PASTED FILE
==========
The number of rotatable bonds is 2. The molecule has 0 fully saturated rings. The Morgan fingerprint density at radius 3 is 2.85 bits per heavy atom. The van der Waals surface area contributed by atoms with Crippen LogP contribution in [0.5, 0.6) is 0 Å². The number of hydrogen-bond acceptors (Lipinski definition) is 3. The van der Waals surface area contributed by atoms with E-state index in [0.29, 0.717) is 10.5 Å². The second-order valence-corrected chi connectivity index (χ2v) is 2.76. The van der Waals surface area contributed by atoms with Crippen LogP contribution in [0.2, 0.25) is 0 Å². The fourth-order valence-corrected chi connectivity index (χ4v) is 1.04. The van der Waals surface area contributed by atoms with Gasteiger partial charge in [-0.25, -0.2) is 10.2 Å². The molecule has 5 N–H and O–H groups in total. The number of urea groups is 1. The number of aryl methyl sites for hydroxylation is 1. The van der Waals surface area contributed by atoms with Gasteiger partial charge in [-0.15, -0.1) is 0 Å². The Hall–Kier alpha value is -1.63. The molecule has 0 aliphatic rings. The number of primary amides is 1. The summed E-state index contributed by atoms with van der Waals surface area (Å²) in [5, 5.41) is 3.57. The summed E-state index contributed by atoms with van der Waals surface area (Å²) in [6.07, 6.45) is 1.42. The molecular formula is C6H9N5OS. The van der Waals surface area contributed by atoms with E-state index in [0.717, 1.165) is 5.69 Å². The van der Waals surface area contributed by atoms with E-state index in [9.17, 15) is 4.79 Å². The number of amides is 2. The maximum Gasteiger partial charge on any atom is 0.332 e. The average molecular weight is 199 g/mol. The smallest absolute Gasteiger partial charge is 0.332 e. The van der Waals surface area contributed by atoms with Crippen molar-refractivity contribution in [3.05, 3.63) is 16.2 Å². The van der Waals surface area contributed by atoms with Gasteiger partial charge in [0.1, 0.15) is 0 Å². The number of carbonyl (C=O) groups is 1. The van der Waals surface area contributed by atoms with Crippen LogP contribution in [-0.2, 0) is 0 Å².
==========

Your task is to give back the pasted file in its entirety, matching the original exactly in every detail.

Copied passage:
The number of rotatable bonds is 2. The molecule has 0 fully saturated rings. The Morgan fingerprint density at radius 3 is 2.85 bits per heavy atom. The van der Waals surface area contributed by atoms with Crippen LogP contribution in [0.5, 0.6) is 0 Å². The number of hydrogen-bond acceptors (Lipinski definition) is 3. The van der Waals surface area contributed by atoms with E-state index in [0.29, 0.717) is 10.5 Å². The second-order valence-corrected chi connectivity index (χ2v) is 2.76. The van der Waals surface area contributed by atoms with Crippen LogP contribution in [0.2, 0.25) is 0 Å². The fourth-order valence-corrected chi connectivity index (χ4v) is 1.04. The van der Waals surface area contributed by atoms with Gasteiger partial charge in [-0.25, -0.2) is 10.2 Å². The molecule has 5 N–H and O–H groups in total. The number of urea groups is 1. The number of aryl methyl sites for hydroxylation is 1. The van der Waals surface area contributed by atoms with Gasteiger partial charge in [-0.15, -0.1) is 0 Å². The Hall–Kier alpha value is -1.63. The molecule has 0 aliphatic rings. The number of primary amides is 1. The summed E-state index contributed by atoms with van der Waals surface area (Å²) in [5, 5.41) is 3.57. The summed E-state index contributed by atoms with van der Waals surface area (Å²) in [6.07, 6.45) is 1.42. The molecular formula is C6H9N5OS. The van der Waals surface area contributed by atoms with E-state index in [0.717, 1.165) is 5.69 Å². The van der Waals surface area contributed by atoms with E-state index in [9.17, 15) is 4.79 Å². The number of amides is 2. The maximum Gasteiger partial charge on any atom is 0.332 e. The average molecular weight is 199 g/mol. The smallest absolute Gasteiger partial charge is 0.332 e. The van der Waals surface area contributed by atoms with Crippen molar-refractivity contribution in [3.05, 3.63) is 16.2 Å². The van der Waals surface area contributed by atoms with Gasteiger partial charge in [0.1, 0.15) is 0 Å². The number of carbonyl (C=O) groups is 1. The van der Waals surface area contributed by atoms with Crippen LogP contribution in [-0.2, 0) is 0 Å².